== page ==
Here, we examined the relative roles of actomyosin contraction and cell proliferation in the initiation and outgrowth of buds during monopodial branching of the embryonic chicken lung. Combining quantitative image analysis with computational modeling, we found that apical constriction of the airway epithelium is sufficient to drive the changes in cell and tissue shape required for initial budding during monopodial branching. Moreover, we also found a complex pattern of proliferation along the primary bronchus, enriched along the dorsal and ventral aspects of the tube and highest in regions prior to branching. Nonetheless, both experiments and simulations revealed that proliferation, coupled with the forces generated by apical constriction, was not sufficient to fully shape the emerging lung bud. These results challenge the generally accepted view that patterned proliferation drives airway branching morphogenesis, and suggest instead that active shape changes of the epithelium play a major role in the branching process.
MATERIALS AND METHODS
Ex vivo culture of embryonic chicken lungs
Fertilized chicken eggs were obtained from a commercial vendor (Hyline) and incubated in a rotating incubator (GQF Manufacturing Company) maintained at 37°C and 60% humidity until the desired stage. Embryonic lungs were dissected using a pair of forceps in cold PBS supplemented with antibiotics (50 units/ml of penicillin and streptomycin; Invitrogen). Dissected lungs were cultured over a porous membrane (nucleopore polycarbonate track-etch membrane, 8 μm, 25 mm; Whatman) in DMEM/F12 medium (without HEPES) supplemented with 5% fetal bovine serum (FBS, heat inactivated; Atlanta Biologicals) and antibiotics (50 units/ml each of penicillin and streptomycin) (Miura et al., 2009; Gleghorn et al., 2012). To alter the rate of proliferation, we varied the concentration of FBS in the culture medium; these treatments had no effect on the relative pattern of proliferation. The pharmacological inhibitors aphidicolin (Sigma), blebbistatin (Sigma) and SU5402 (Santa Cruz) were added to the culture medium and the phenotype of the lung explants was monitored under brightfield illumination on an inverted microscope (Nikon Ti) using a 2× objective.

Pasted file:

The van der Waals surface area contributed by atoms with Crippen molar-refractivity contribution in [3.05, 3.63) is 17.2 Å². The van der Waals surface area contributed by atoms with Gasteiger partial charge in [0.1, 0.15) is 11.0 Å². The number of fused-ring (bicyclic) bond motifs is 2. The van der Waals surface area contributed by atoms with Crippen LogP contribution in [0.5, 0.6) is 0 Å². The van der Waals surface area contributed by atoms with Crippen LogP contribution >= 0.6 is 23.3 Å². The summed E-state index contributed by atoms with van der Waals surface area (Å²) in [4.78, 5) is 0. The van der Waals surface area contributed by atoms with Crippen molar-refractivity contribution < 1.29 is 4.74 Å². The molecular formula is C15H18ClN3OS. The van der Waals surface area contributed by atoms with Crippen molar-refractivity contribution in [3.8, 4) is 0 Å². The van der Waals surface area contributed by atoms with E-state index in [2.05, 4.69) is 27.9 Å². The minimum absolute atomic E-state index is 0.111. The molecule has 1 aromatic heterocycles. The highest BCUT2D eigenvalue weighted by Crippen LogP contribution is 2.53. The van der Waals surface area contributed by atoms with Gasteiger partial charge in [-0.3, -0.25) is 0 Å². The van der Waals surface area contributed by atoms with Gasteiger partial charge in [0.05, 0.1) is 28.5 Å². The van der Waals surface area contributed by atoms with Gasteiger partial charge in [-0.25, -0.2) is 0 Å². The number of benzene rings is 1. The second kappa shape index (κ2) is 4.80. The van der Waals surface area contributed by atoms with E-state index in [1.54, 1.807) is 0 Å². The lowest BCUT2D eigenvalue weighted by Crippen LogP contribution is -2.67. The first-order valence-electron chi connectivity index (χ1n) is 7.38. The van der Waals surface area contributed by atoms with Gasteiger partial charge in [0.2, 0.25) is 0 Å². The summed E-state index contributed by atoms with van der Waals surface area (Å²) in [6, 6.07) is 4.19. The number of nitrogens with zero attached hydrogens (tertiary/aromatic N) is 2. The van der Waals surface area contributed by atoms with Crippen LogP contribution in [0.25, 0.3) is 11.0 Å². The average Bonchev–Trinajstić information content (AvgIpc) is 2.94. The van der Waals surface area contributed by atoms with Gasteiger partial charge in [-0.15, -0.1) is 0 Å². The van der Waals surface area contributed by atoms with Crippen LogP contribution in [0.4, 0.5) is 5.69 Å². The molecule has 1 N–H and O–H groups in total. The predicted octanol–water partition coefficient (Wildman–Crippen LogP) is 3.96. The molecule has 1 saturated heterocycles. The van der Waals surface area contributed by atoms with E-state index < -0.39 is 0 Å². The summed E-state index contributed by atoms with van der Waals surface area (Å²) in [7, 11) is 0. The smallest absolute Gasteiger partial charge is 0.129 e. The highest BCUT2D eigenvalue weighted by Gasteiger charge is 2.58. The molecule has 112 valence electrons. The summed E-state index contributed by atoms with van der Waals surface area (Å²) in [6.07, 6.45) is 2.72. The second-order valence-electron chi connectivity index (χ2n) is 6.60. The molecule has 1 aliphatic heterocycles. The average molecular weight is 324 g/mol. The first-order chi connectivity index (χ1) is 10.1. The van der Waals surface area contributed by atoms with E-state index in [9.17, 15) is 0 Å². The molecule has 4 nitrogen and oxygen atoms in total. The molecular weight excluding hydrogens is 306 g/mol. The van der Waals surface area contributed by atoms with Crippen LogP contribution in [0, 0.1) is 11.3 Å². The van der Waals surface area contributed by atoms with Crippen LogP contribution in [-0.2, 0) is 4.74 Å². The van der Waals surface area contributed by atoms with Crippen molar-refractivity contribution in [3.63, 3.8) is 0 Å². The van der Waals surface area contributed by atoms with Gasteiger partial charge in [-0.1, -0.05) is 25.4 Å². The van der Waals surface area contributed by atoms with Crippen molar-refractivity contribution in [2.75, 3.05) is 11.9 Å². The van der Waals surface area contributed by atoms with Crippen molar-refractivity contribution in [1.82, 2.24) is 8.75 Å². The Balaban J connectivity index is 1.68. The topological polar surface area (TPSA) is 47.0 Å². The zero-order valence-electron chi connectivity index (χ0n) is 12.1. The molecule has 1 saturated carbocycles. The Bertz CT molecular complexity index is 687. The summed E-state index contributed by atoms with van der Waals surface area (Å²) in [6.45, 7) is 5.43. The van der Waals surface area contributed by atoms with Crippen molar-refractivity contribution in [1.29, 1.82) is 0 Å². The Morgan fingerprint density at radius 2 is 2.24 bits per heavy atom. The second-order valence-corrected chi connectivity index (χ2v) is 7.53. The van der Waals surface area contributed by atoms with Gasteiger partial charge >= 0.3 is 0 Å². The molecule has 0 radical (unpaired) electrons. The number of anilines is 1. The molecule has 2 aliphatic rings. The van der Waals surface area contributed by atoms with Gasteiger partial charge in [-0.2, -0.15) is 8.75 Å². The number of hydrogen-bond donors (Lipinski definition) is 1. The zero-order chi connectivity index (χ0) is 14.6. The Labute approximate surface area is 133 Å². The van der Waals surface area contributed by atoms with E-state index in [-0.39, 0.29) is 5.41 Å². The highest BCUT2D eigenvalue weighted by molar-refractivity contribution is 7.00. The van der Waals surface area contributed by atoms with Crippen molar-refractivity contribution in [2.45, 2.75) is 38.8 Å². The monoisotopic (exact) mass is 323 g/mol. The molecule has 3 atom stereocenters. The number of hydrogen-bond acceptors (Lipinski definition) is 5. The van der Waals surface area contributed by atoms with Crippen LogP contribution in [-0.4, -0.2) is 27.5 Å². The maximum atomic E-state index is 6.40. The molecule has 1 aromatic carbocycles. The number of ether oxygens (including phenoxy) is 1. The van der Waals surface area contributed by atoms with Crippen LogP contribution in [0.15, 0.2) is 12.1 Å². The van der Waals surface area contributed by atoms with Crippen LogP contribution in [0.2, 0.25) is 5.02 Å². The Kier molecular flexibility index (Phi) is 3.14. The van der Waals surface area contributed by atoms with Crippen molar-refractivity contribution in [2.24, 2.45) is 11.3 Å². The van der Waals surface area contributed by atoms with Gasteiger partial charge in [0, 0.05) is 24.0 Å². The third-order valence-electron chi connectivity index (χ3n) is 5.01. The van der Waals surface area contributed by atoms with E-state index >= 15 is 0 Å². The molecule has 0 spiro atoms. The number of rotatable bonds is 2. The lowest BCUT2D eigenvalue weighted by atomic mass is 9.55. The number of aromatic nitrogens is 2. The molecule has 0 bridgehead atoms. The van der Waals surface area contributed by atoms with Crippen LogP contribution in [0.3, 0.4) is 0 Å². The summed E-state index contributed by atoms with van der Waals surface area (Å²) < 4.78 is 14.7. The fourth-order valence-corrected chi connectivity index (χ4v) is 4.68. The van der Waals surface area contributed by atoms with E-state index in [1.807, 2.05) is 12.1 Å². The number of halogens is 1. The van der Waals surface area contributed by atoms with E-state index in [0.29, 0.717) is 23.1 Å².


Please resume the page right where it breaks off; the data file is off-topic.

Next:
Immunofluorescence staining and imaging
In general, dissected lungs were fixed with 4% paraformaldehyde in PBS for 15 minutes at room temperature. For staining of F-actin, 0.25% glutaraldehyde was added to the fixative. For staining of α-tubulin, we used ice-cold Dent’s fixative (1:4 ratio of DMSO:methanol). Fixed lungs were washed with 0.3% Triton-X-100 in PBS and blocked with 10% goat serum. The following primary antibodies were used: anti-pMLC-2 (Ser19, Cell Signaling), anti-LCAM (7D6, Developmental Studies Hybridoma Bank), anti-β-catenin (Sigma), anti-α-tubulin (Sigma) and anti-cleaved caspase-3 (Cell Signaling). After extensive washing, samples were incubated in Alexa Fluor-conjugated secondary antibody or phalloidin (Invitrogen). Proliferating cells were detected using the Click-iT EdU Imaging Kit (Invitrogen). As a positive control for apoptosis, lungs were treated with staurosporine (1 μM; Cell Signaling) prior to fixation. Stained lungs were dehydrated in a methanol series and optically cleared with Murray’s clear (1:2 ratio of benzyl alcohol:benzyl benzoate; Sigma) for confocal imaging. Confocal stacks were collected using a spinning disk confocal (BioRad) fitted to an inverted microscope and analyzed using ImageJ (Schneider et al., 2012).